The 2012 draft City Plan is immeasurably superior to the previous version which was effectively rejected by the Planning Inspector in May 2010. The Economic Partnership supports 95% of it with just a couple of areas of continuing concern.
The City Plan is the overall strategic and spatial vision for the next 20 years and it attempts the impossible task of providing sufficient space for offices, homes, schools, parks, gardens, roads and infrastructure [physical and digital] in a city that has everything going for it except space.
In addition it must balance economic growth in a time of unprecedented austerity with sustainability at a time of unprecedented danger for the planet and cater for a local population that has increased by 25,000 people over the past decade and shows no sign of slowing down over the next two.
Under these circumstances the city council’s planning officers have done a tremendous job in putting together a superior document involving hundreds of hours of consultation with stakeholders including two separate workshops with the Economic Partnership in November 2011 and April 2012.
The evidence-based background documents that accompanied the publication of the draft City Plan have revealed in detail the scale of many of the challenges we face. Population projections, which may have to be revisited in the light of the most recent 2011 census results [see earlier story], indicate that we need in excess of 19,000 homes to cater for demand over the next 20 years. But to supply that many would require building on practically every piece of land including employment sites that prevent us from becoming a dormitory town for London and other locations.
Space has been identified for a minimum of 11,300 homes and making up the shortfall of over 7,000 homes is impossible within our unitary authority boundaries. Technically the city is required to work with its neighbours to find suitable sites [see earlier story] but they too will struggle to fufill their housing targets. For this reason the Economic Partnership is urging the council to be much bolder in its housing proposals, building to greater densities and building up in accordance with the Tall Buildings Strategy.
The Partnership supports the vast bulk of the Plan, especially
- The inclusion of Toads Hole Valley as a development site [see earlier story]
- Compromising on employment sites by allowing mixed-use schemes to enable sites to be developed in the difficult economic climate [which may last for fully half of the Plan period!]
- Purpose-built student accommodation to safeguard the strength of the workforce and the contribution of our two universities
- The sliding scale for affordable housing provision
- The aspiration for more One Planet Living developments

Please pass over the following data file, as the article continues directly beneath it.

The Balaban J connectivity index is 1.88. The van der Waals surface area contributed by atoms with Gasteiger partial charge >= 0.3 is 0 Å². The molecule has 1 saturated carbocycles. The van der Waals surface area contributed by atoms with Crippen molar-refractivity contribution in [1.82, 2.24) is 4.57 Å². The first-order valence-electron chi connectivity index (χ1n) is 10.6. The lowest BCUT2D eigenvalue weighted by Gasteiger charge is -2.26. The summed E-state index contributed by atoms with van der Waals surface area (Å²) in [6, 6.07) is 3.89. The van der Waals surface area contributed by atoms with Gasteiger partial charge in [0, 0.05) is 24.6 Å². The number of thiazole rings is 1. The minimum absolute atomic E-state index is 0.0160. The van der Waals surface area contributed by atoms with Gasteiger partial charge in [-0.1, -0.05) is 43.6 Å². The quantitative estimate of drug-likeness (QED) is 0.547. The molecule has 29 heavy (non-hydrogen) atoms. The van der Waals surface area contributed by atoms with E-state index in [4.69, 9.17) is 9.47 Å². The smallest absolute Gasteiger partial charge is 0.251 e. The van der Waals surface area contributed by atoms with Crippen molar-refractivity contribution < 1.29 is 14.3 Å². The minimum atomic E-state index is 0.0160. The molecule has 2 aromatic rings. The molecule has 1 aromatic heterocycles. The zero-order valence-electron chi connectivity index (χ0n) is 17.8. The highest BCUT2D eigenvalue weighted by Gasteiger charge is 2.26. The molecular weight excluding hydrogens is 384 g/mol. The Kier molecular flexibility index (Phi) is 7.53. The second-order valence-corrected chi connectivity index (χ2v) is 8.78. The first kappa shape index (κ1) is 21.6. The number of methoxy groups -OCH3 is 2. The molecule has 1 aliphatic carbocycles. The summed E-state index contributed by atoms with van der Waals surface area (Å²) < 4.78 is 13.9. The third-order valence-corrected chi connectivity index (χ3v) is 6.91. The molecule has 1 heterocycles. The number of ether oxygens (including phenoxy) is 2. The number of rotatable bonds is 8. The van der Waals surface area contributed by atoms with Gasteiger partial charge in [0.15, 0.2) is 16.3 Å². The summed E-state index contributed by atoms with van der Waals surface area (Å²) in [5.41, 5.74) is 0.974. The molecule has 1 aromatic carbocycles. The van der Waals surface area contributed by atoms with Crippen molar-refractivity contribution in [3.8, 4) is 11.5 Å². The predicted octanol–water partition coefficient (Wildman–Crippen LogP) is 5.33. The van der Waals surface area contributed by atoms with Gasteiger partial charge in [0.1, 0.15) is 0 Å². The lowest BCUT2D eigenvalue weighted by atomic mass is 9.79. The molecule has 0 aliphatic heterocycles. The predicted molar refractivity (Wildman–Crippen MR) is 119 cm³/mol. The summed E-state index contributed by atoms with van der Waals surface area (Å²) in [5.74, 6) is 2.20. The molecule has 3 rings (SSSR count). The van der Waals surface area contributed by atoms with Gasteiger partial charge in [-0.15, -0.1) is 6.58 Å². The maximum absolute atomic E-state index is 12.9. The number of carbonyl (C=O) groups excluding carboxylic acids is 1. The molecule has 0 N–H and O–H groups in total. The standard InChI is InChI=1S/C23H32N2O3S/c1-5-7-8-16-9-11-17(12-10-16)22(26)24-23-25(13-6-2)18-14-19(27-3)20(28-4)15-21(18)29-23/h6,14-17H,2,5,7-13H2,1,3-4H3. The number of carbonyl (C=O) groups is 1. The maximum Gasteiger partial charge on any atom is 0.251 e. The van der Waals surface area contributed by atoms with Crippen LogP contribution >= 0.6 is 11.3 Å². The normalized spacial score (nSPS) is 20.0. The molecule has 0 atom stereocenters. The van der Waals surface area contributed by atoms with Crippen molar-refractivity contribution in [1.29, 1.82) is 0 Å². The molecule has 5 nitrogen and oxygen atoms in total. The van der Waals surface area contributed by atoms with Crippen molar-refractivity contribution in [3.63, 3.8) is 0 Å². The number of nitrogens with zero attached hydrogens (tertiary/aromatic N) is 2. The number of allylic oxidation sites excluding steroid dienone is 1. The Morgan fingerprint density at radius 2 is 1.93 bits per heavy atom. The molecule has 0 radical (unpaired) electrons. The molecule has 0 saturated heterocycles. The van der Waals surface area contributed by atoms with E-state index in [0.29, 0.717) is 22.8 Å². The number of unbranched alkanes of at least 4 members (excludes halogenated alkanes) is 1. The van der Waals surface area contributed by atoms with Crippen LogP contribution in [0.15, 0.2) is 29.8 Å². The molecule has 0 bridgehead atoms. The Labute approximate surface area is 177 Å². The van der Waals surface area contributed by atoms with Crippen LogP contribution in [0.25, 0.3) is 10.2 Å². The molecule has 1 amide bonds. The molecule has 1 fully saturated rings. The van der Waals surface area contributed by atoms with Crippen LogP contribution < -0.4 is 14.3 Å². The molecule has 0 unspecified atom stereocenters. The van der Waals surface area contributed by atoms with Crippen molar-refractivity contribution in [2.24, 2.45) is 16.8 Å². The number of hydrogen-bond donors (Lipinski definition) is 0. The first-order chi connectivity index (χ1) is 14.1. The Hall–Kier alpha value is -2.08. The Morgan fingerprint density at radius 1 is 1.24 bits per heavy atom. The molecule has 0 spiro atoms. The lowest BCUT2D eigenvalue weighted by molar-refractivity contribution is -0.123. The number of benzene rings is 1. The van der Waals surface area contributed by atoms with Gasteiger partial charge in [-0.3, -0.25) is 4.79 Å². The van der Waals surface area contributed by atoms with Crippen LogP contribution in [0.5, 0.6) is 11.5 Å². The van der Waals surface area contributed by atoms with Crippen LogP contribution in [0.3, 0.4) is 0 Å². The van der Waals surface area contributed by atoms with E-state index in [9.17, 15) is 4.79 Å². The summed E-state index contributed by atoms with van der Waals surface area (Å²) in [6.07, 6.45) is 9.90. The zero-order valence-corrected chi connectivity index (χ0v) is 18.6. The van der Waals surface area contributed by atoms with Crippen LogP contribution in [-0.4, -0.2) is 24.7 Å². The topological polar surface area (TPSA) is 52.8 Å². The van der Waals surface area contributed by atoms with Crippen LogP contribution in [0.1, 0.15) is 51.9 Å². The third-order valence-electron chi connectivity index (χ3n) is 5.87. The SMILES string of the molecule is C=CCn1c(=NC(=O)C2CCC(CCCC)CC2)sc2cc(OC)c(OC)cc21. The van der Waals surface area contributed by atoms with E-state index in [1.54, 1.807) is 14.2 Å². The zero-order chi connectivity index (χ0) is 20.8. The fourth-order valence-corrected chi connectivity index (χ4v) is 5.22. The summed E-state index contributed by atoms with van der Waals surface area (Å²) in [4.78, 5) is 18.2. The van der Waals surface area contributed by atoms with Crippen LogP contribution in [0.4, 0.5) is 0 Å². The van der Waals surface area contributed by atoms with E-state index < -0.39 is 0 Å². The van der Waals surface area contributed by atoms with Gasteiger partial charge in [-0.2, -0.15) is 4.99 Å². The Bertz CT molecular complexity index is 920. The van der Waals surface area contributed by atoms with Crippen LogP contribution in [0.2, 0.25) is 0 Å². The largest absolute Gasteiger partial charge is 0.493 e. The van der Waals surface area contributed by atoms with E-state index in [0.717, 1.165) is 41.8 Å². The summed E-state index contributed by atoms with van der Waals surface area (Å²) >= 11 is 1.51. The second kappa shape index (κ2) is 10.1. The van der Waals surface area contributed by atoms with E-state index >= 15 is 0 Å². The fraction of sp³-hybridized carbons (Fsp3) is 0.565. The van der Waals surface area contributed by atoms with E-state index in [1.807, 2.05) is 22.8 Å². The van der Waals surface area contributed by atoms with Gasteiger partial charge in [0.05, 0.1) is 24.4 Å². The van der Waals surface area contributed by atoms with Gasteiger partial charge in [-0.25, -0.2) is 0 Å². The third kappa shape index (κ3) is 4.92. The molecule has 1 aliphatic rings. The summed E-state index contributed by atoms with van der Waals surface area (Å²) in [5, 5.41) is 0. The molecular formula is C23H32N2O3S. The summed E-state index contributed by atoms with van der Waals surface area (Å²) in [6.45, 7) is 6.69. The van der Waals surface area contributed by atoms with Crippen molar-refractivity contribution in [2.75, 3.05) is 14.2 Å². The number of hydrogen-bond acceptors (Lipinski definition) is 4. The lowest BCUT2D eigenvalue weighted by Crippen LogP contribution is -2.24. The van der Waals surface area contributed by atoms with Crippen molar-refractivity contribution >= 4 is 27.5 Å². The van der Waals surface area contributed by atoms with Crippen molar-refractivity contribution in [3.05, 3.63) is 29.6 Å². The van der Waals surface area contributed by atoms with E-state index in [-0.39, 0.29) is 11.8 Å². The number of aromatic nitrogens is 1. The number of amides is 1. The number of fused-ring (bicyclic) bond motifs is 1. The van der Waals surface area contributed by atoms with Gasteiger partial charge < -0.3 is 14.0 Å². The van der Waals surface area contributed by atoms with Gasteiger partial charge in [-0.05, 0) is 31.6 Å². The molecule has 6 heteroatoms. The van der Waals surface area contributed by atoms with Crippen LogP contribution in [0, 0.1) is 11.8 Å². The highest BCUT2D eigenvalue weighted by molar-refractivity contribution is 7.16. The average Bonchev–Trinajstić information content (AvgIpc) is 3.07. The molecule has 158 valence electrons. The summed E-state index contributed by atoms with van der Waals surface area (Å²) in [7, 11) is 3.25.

It has also raised a number of questions;
- Should Black Rock still be allocated for a major leisure use now that the Ice Arena has failed to come forward?
- Is it realistic to expect Code 5 housing on the heavily contaminated Gasworks site?
- Is the expectation for office space at Hove Station reasonable?
- Is the King Alfred site the best place for a sports centre?
- Is the local definition of sustainable development in excess of that demanded in the National Planning Policy Framework NPPF]?
- Apart from the expansion of Churchill Square, do we really need more small shops?
There are only two areas of the Plan that the Partnership finds it cannot support: blanket protection of all remaining urban fringe sites [apart from Toads Hole Valley] and plans to increase visitor accommodation.
There are probably only a couple of urban fringe sites that would lend themselves to development but with 166,000 hectares of national park on the other side of the A27, it is difficult to marry their protection with the pressing need for housing and the scale of the shortfall in supply. The Planning Inspector Roland Punshon said in May 2010 that the local authority should have “gone down every rabbit hole” looking for land for housing [see earlier story]; there are plenty of rabbit holes in privately owned Mile Oak Fields or council owned Hangleton Bottom.
Meanwhile, the proposed increase in visitor accommodation was based on the Hotel Futures Study which was published in 2007 when the world was a very different place. Many of the developments that were guaranteed to increase demand for bed spaces in the city simply never happened and it is clear from talking to those in the industry that a radical reappraisal of current and future provision is needed in the light of possibly another 10 years of austerity.
The final version of the Plan will be published early in 2013 and go for examination by the Planning Inspectorate in September 2013 for adoption in January 2014 if all goes according to plan [no pun intended].
Click here to download Economic Partnership response to draft City Plan
Read related items on:
Local Development Framework
Brighton & Hove Economic Partnership